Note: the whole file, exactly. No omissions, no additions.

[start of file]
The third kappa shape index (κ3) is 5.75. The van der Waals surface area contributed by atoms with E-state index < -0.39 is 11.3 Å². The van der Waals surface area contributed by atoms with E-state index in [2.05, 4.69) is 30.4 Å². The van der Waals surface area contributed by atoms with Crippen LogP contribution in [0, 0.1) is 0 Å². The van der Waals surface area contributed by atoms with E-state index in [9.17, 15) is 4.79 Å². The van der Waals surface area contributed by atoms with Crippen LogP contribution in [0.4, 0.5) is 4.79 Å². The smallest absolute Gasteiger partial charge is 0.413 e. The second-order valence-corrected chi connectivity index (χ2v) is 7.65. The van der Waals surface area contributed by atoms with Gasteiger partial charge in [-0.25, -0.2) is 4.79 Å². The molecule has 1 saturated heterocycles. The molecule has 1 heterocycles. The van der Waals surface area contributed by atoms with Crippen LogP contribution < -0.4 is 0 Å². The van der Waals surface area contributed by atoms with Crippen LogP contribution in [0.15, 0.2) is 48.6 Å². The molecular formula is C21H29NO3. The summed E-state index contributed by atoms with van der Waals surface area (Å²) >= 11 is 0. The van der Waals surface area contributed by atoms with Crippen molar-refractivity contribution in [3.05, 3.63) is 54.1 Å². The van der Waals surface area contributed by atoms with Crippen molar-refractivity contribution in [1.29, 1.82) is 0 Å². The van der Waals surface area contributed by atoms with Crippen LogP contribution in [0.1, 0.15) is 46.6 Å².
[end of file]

The third kappa shape index (κ3) is 5.75. The van der Waals surface area contributed by atoms with E-state index < -0.39 is 11.3 Å². The van der Waals surface area contributed by atoms with E-state index in [2.05, 4.69) is 30.4 Å². The van der Waals surface area contributed by atoms with Crippen LogP contribution in [0, 0.1) is 0 Å². The van der Waals surface area contributed by atoms with E-state index in [9.17, 15) is 4.79 Å². The van der Waals surface area contributed by atoms with Crippen LogP contribution in [0.4, 0.5) is 4.79 Å². The smallest absolute Gasteiger partial charge is 0.413 e. The second-order valence-corrected chi connectivity index (χ2v) is 7.65. The van der Waals surface area contributed by atoms with Gasteiger partial charge in [-0.25, -0.2) is 4.79 Å². The molecule has 1 saturated heterocycles. The molecule has 1 heterocycles. The van der Waals surface area contributed by atoms with Crippen LogP contribution < -0.4 is 0 Å². The van der Waals surface area contributed by atoms with Crippen LogP contribution in [0.15, 0.2) is 48.6 Å². The molecular formula is C21H29NO3. The summed E-state index contributed by atoms with van der Waals surface area (Å²) >= 11 is 0. The van der Waals surface area contributed by atoms with Crippen molar-refractivity contribution in [3.05, 3.63) is 54.1 Å². The van der Waals surface area contributed by atoms with Crippen molar-refractivity contribution in [1.29, 1.82) is 0 Å². The van der Waals surface area contributed by atoms with Crippen LogP contribution in [0.1, 0.15) is 46.6 Å².